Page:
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04 June 2020
On 11 March 2020 the World Health Organisation classified the global spread of COVID-19 as a pandemic and on 13 March 2020 The Bahamas recorded its first case of the virus. In response, the governor general declared a public state of emergency and implemented the Emergency Powers (COVID-19) Regulations 2020 on 17 March 2020 in order to combat the spread of COVID-19.
Pursuant to the regulations, the prime minister implemented the Emergency Powers (COVID-19) (2) Order 2020 and the Emergency Powers (COVID-19) (Special Provisions) Order 2020 (the orders) on 23 March 2020 and 30 March 2020, respectively. These orders concern the operation of businesses, the restriction of movement and other relevant information. On 27 April 2020 Parliament affirmed that the regulations and the orders would remain in effect until 30 May 2020.
Below is a summary of the provisions contained in the various orders.
Suspension of obligations to file documents, pay fees or renew licences, visas or permits
The requirement to file a document with, pay a fee to or renew a licence, visa or permit issued by any government entity, statutory body or regulator has been suspended for the duration of the state of emergency plus 30 days.
The suspension of certain obligations under this heading does not apply to:
Suspension of limitation periods
Any limitation period under the Limitation Act 1995 has been suspended from 17 March 2020 until 30 days after the state of emergency ends.
Suspension of obligations under Register of Beneficial Ownership Act
The duty for legal entities incorporated or registered before 20 December 2018 and registered agents to comply with the Register of Beneficial Ownership Act 2018 has been suspended for the duration of the state of emergency plus 60 days.
Suspension of Companies Act and International Business Companies Act requirements
Any requirement to pay a fee, make a payment instalment in an arrangement or file a declaration or document under the Companies Act has been suspended from 17 March 2020 until 14 days after the state of emergency ends.
The same applies to any requirement to pay a fee or file a declaration or document under the International Business Companies Act.
Suspension of sealing requirements for deeds and documents
The requirement to seal a document purporting on its face to be a deed has been suspended. Such documents will be conclusively deemed to be a deed notwithstanding that no seal is impressed or affixed.
Further, the requirement for any company incorporated under the Companies Act or International Business Companies Act to have its common seal affixed to a document has been suspended, provided that the intention to affix the seal is declared in the document.
These requirements have been suspended from 17 March 2020 until 14 days after the state of emergency ends.
Suspension of payments for health, medical and insurance premiums
Obligations for persons to pay their insurance premiums have not been waived or suspended. However, the payment of group, general, medical and life insurance policies has been deferred from 17 March 2020 until 60 days after the state of emergency ends.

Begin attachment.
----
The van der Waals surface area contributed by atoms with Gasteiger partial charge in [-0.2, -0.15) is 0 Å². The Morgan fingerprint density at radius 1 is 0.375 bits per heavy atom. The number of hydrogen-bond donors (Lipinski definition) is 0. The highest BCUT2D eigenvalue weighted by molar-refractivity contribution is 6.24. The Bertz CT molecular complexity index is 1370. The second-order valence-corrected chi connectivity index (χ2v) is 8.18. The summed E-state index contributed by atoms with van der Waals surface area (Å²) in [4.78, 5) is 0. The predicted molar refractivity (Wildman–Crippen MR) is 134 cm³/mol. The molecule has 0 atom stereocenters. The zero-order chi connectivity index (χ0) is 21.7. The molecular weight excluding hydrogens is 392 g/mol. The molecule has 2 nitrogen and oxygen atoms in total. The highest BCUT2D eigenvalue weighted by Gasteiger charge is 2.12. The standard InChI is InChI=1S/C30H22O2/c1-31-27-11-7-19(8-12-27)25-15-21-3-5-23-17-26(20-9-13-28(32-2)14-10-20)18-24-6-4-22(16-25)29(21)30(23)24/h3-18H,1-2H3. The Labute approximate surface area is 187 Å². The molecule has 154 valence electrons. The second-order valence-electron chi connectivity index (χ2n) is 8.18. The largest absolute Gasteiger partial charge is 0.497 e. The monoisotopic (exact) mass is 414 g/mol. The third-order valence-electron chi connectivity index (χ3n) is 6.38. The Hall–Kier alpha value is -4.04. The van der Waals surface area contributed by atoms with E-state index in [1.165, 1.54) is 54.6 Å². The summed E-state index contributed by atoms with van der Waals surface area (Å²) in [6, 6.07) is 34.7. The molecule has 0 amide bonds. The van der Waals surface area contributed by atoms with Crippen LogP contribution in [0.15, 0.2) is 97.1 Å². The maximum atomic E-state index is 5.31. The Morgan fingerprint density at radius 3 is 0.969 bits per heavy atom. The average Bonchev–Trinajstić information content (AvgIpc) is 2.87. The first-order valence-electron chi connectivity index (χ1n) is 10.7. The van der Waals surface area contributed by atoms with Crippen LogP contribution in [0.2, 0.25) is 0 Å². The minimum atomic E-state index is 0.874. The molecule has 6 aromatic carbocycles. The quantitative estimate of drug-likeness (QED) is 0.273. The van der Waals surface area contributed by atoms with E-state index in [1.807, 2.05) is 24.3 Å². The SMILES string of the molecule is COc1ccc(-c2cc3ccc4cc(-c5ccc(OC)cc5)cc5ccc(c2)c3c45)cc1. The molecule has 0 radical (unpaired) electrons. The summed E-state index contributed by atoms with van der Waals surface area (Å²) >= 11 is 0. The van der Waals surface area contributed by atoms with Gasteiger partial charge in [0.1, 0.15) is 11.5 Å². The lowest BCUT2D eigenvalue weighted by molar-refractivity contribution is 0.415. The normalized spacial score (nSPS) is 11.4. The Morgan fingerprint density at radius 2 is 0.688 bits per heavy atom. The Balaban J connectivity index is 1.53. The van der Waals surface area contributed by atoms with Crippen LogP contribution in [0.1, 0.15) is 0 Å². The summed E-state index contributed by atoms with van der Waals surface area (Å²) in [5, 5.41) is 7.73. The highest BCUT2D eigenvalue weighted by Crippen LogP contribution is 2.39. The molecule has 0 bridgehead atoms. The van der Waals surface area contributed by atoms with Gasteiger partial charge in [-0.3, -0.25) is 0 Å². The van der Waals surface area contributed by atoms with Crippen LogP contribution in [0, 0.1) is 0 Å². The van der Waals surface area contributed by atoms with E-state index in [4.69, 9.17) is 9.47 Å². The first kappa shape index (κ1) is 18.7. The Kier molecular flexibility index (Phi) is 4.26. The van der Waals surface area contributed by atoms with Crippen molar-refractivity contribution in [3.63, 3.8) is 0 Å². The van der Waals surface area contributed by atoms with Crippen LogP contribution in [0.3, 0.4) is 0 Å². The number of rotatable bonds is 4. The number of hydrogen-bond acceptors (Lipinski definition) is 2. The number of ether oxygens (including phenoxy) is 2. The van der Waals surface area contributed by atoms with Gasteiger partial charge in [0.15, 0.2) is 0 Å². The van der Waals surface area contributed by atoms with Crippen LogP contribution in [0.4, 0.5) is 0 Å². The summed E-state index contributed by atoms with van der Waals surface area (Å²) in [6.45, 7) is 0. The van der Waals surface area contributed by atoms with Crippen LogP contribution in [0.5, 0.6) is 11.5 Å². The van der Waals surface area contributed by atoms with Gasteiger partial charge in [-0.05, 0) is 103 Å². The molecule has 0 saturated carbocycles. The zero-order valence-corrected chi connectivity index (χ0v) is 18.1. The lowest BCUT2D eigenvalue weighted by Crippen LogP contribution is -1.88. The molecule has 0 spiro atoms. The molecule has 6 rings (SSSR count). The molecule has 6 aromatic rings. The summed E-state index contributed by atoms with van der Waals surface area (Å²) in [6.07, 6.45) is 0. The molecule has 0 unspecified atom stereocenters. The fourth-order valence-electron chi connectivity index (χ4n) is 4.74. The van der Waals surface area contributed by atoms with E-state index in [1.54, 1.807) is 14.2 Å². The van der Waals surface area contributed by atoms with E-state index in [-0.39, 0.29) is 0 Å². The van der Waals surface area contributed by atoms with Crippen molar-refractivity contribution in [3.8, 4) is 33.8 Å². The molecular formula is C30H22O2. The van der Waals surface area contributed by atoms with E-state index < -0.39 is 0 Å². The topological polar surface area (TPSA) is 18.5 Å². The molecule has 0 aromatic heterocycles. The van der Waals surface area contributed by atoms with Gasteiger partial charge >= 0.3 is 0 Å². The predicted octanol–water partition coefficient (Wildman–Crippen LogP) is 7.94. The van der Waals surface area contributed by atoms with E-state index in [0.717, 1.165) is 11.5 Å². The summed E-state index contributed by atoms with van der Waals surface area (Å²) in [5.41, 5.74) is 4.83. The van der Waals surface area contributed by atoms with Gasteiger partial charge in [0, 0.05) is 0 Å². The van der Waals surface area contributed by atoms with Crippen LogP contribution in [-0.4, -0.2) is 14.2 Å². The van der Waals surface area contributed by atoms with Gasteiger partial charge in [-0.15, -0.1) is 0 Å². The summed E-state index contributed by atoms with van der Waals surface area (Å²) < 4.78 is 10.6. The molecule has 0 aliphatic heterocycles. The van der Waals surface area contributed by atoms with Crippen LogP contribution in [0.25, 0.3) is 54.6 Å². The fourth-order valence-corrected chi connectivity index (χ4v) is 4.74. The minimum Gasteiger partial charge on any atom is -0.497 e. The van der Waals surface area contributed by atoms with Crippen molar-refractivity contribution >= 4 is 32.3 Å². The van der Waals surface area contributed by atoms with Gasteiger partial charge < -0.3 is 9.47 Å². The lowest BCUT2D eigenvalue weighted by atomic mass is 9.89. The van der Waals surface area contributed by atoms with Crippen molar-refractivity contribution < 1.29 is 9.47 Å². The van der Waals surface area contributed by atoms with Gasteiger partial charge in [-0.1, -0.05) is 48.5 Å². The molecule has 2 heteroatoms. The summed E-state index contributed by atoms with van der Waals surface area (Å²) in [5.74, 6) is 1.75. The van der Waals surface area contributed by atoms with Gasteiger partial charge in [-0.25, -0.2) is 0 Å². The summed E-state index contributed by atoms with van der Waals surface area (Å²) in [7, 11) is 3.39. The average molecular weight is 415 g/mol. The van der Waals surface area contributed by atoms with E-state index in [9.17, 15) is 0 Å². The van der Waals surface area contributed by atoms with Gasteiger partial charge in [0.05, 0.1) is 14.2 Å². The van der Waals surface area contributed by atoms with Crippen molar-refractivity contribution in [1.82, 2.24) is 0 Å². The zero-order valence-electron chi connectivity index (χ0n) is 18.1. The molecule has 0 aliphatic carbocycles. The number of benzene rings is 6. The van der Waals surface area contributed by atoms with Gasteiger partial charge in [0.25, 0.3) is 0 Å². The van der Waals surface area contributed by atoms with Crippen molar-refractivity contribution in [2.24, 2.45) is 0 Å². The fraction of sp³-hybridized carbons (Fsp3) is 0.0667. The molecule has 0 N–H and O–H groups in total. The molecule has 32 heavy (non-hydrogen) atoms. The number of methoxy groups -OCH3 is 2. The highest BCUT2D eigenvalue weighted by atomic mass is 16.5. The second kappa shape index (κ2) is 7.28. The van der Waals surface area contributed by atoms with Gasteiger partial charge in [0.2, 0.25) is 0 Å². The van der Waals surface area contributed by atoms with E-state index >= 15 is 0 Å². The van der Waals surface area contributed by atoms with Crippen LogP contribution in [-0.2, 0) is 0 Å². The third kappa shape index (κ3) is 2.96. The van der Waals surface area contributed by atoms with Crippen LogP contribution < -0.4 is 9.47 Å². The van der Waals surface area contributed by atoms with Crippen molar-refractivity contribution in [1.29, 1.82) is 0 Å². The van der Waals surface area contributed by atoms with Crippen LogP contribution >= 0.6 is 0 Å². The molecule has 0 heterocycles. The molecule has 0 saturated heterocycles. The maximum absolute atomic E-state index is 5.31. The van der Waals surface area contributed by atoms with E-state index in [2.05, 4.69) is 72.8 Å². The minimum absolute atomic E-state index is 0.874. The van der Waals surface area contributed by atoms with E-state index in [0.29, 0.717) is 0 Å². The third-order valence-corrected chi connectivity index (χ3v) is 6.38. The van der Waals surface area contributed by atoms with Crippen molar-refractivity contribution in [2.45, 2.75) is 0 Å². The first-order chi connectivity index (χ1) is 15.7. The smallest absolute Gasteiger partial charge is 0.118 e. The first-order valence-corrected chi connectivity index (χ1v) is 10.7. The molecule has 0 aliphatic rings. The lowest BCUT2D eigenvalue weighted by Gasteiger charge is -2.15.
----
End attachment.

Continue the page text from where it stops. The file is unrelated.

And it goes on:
Insurers must honour any claim arising during the deferral period and may only subtract renewal fees and deductibles from insurance claims.
The government has implemented numerous financial relief assistance programmes to assist business owners affected by COVID-19.
The government has implemented a Tax Credit and Tax Deferral Employment Retention Programme which applies to 'large businesses' (ie, businesses with an annual turnover of B$3 million or more and an overall staff complement of 25 or more (total employees)). This programme allows businesses which meet the requirements to withhold outstanding business licence fees or VAT receipts up to B$200,000 per month for up to three months.(1)
The requirements and terms for this programme are as follows:
This concession is not available to:
Micro, small and medium-sized enterprises
The government has implemented the Business Continuity Loan Programme, which provides loans ranging from B$5,000 to B$300,000 to 'micro, small and medium-sized enterprises' (ie, businesses with an annual turnover below B$3 million) in order to assist with ongoing operating costs (ie, salaries, rent, insurance, utilities and inventory and supplies).
To be eligible for this programme, businesses must retain 51% of their staff.
Repayment of loans will be deferred for four months.
The government has implemented a temporary relief programme to assist self-employed individuals affected by COVID-19. Self-employed individuals are not usually eligible to receive unemployment benefits from National Insurance. Under this temporary programme, self-employed individuals can (on submitting the relevant application) receive B$200 a week for up to eight weeks.
The prime minister has issued the Measured Plan for Reopening the Economy, which comprises five phases.
For further information on this topic please contact McFalloughn Bowleg or Lenthera Culmer at Lennox Paton by telephone (+1 242 502 5000) or email (firstname.lastname@example.org or email@example.com). The Lennox Paton website can be accessed at www.lennoxpaton.com.
(1) Full details of the programme, including eligibility requirements, are available here.
The materials contained on this website are for general information purposes only and are subject to the disclaimer.
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